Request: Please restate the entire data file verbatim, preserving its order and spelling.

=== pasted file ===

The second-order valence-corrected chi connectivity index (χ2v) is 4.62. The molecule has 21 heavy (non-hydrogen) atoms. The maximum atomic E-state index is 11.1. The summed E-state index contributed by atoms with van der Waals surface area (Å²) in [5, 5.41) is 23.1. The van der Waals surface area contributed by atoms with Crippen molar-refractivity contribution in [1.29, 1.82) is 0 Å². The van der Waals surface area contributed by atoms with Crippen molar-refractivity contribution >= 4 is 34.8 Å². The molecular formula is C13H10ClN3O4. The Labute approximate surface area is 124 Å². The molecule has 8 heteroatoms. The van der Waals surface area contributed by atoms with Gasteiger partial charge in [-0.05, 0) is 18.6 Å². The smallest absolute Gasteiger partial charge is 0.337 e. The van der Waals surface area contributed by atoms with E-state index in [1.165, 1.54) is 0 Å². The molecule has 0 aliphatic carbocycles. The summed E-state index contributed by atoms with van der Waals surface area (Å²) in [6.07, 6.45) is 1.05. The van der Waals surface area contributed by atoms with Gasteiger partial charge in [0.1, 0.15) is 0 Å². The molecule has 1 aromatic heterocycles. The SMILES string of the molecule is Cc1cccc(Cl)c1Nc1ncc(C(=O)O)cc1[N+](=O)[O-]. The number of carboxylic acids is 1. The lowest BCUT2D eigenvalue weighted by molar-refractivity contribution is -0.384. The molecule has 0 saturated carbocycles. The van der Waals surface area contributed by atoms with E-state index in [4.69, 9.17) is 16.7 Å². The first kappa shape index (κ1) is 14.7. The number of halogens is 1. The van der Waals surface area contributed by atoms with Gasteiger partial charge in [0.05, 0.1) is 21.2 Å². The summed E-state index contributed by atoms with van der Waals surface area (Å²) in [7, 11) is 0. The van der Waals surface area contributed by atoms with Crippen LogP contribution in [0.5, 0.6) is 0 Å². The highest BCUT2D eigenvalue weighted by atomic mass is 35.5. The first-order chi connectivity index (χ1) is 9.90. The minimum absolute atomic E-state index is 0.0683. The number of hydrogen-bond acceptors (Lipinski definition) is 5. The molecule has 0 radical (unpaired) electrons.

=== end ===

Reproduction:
The second-order valence-corrected chi connectivity index (χ2v) is 4.62. The molecule has 21 heavy (non-hydrogen) atoms. The maximum atomic E-state index is 11.1. The summed E-state index contributed by atoms with van der Waals surface area (Å²) in [5, 5.41) is 23.1. The van der Waals surface area contributed by atoms with Crippen molar-refractivity contribution in [1.29, 1.82) is 0 Å². The van der Waals surface area contributed by atoms with Crippen molar-refractivity contribution >= 4 is 34.8 Å². The molecular formula is C13H10ClN3O4. The Labute approximate surface area is 124 Å². The molecule has 8 heteroatoms. The van der Waals surface area contributed by atoms with Gasteiger partial charge in [-0.05, 0) is 18.6 Å². The smallest absolute Gasteiger partial charge is 0.337 e. The van der Waals surface area contributed by atoms with E-state index in [1.165, 1.54) is 0 Å². The molecule has 0 aliphatic carbocycles. The summed E-state index contributed by atoms with van der Waals surface area (Å²) in [6.07, 6.45) is 1.05. The van der Waals surface area contributed by atoms with Gasteiger partial charge in [0.1, 0.15) is 0 Å². The molecule has 1 aromatic heterocycles. The SMILES string of the molecule is Cc1cccc(Cl)c1Nc1ncc(C(=O)O)cc1[N+](=O)[O-]. The number of carboxylic acids is 1. The lowest BCUT2D eigenvalue weighted by molar-refractivity contribution is -0.384. The molecule has 0 saturated carbocycles. The van der Waals surface area contributed by atoms with E-state index in [4.69, 9.17) is 16.7 Å². The first kappa shape index (κ1) is 14.7. The number of halogens is 1. The van der Waals surface area contributed by atoms with Gasteiger partial charge in [0.05, 0.1) is 21.2 Å². The summed E-state index contributed by atoms with van der Waals surface area (Å²) in [7, 11) is 0. The van der Waals surface area contributed by atoms with Crippen LogP contribution in [0.5, 0.6) is 0 Å². The highest BCUT2D eigenvalue weighted by atomic mass is 35.5. The first-order chi connectivity index (χ1) is 9.90. The minimum absolute atomic E-state index is 0.0683. The number of hydrogen-bond acceptors (Lipinski definition) is 5. The molecule has 0 radical (unpaired) electrons.